The Great Synagogue, or the Dohány utcai zsinagóga, located in the Hungarian capital of Budapest, is the largest synagogue in Europe and one of the largest in the world. More than 3000 faithful can fit inside and it is richly decorated, both inside and out.
The building was begun in 1854 and only took 5 years to complete, being opened in 1859. It is largely based on Islamic models from North Africa, and medieval Spain. The building’s architect was the Austrian, Ludwig Förster, who claimed that no distinctively Jewish architecture could be identified and thus chose;
“architectural forms that have been used by oriental ethnic groups that are related to the Israelite people, and particular the Arabs”
The synagogue was inaugurated on the 6thSeptember 1859, and has the capacity for 2964 seats. This includes 1492 for men and another 1472 in the women’s gallery. On the 3rd Feb. 1939 the building was bombed by the pro-Nazi Hungarian party, Arrow Cross Party and throughout the war it was used as a base for German radio as well as being used for a stable. The allied attempts to recapture Budapest saw the building suffer severe damage from the aerial raids. With the arrival of the communists, the building was given back to the much-diminished Jewish community. Its renovation however, didn’t begin until 1991, after the fall of communism, financed by both state and private donations.
The building is 75m (246ft) long and 27m (89ft) wide. The two onion domes which sit on the octagonal towers are 43m (141ft) high. Although the building is of North African design, it also includes Byzantine and Gothic elements. The building has three aisles, two balconies and, unusually, an organ. It’s Ark, contains several Torah scrolls which are believed to have been taken from other synagogues destroyed during the Holocaust. The internal frescoes are made of coloured and golden geometric shapes and are the work of the Hungarian architect Frigyes Feszl. The seats on the ground floor are for men, whilst the upper gallery, supported by beautifully ornamented poles, is for women.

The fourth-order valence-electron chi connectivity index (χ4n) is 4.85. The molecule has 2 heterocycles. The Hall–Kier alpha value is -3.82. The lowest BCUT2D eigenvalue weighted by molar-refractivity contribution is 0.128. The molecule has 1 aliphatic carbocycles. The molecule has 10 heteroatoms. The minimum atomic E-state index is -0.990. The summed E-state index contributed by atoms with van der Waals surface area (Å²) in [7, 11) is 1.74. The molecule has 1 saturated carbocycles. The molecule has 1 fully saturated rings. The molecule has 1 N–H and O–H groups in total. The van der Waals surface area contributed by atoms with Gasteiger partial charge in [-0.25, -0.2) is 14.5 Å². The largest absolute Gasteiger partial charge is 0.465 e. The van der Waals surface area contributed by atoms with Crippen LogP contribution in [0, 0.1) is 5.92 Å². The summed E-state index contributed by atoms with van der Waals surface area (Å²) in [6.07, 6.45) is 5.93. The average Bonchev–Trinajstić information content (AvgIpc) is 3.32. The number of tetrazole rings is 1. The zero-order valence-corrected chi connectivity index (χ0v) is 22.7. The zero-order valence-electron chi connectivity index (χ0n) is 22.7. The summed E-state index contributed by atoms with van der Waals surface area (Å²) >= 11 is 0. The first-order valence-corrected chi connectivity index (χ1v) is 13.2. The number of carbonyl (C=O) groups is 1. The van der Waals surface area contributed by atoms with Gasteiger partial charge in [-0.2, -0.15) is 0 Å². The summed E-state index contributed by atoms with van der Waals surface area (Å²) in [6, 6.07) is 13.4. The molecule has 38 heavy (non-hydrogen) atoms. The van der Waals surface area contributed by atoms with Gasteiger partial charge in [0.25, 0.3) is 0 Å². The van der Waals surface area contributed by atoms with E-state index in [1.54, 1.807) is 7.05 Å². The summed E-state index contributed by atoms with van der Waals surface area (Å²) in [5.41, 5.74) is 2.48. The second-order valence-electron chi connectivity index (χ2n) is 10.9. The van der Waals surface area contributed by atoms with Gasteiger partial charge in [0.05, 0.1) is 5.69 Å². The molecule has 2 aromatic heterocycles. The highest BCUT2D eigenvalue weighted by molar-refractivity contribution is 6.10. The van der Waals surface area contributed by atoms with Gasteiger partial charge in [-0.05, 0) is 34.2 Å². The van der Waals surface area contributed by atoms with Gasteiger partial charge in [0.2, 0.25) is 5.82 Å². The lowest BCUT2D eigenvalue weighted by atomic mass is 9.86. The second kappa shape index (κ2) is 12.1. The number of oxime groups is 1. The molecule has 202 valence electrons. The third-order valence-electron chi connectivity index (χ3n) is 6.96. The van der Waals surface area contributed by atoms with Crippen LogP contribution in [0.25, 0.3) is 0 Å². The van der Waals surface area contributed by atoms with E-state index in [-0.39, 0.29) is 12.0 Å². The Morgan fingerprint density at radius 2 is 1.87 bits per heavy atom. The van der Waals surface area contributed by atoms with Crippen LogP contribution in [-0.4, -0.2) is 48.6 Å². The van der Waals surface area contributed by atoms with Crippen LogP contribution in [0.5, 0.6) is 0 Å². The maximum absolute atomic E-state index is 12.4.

The synagogue has several features that are not typical for such a building. It has a cemetery with about 2000 graves, as well as an organ. The original 5000-pipe organ was built in 1859 was damaged when the building was ruined in 1939. Today it has been replaced by new mechanical one built in 1996.
The Raoul Wallenberg Holocaust Memorial Park
Adjoining the Jewish Museum, built in 1930, is a memorial garden built to commemorate the estimated 400,000 Hungarian Jews who were murdered by the Nazis. The main feature of the park is a monument, designed by Imre Varga, which represents a weeping willow whose leaves bear inscriptions with the names of all of the victims. There are also several monuments to people who aided Jews, known as the “Righteous Among Nations”, in their attempt to survive the Holocaust.